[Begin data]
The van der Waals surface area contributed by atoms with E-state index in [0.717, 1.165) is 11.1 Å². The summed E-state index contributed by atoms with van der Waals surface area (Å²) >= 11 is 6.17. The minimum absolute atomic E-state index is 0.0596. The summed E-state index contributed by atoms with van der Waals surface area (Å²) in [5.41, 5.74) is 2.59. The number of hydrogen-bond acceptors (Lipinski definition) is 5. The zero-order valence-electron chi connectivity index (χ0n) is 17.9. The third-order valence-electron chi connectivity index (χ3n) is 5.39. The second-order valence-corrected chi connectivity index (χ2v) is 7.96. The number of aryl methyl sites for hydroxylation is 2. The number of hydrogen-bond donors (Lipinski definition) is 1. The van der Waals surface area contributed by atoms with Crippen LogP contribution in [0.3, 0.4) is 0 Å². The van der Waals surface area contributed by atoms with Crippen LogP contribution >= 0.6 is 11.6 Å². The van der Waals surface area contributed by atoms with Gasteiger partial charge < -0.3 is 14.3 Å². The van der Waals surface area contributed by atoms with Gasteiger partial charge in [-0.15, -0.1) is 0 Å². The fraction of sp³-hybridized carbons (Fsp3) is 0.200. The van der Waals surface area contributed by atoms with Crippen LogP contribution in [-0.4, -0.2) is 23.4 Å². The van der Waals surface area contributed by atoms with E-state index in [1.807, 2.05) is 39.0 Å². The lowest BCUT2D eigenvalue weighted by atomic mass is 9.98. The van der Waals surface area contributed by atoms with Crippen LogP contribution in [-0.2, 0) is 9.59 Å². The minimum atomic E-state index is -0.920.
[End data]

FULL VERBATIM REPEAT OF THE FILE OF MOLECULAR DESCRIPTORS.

The van der Waals surface area contributed by atoms with E-state index in [0.717, 1.165) is 11.1 Å². The summed E-state index contributed by atoms with van der Waals surface area (Å²) >= 11 is 6.17. The minimum absolute atomic E-state index is 0.0596. The summed E-state index contributed by atoms with van der Waals surface area (Å²) in [5.41, 5.74) is 2.59. The number of hydrogen-bond acceptors (Lipinski definition) is 5. The zero-order valence-electron chi connectivity index (χ0n) is 17.9. The third-order valence-electron chi connectivity index (χ3n) is 5.39. The second-order valence-corrected chi connectivity index (χ2v) is 7.96. The number of aryl methyl sites for hydroxylation is 2. The number of hydrogen-bond donors (Lipinski definition) is 1. The van der Waals surface area contributed by atoms with Crippen LogP contribution in [0.3, 0.4) is 0 Å². The van der Waals surface area contributed by atoms with Crippen LogP contribution >= 0.6 is 11.6 Å². The van der Waals surface area contributed by atoms with Gasteiger partial charge < -0.3 is 14.3 Å². The van der Waals surface area contributed by atoms with Gasteiger partial charge in [-0.15, -0.1) is 0 Å². The fraction of sp³-hybridized carbons (Fsp3) is 0.200. The van der Waals surface area contributed by atoms with Crippen LogP contribution in [-0.4, -0.2) is 23.4 Å². The van der Waals surface area contributed by atoms with E-state index in [1.807, 2.05) is 39.0 Å². The lowest BCUT2D eigenvalue weighted by atomic mass is 9.98. The van der Waals surface area contributed by atoms with Crippen LogP contribution in [-0.2, 0) is 9.59 Å². The minimum atomic E-state index is -0.920.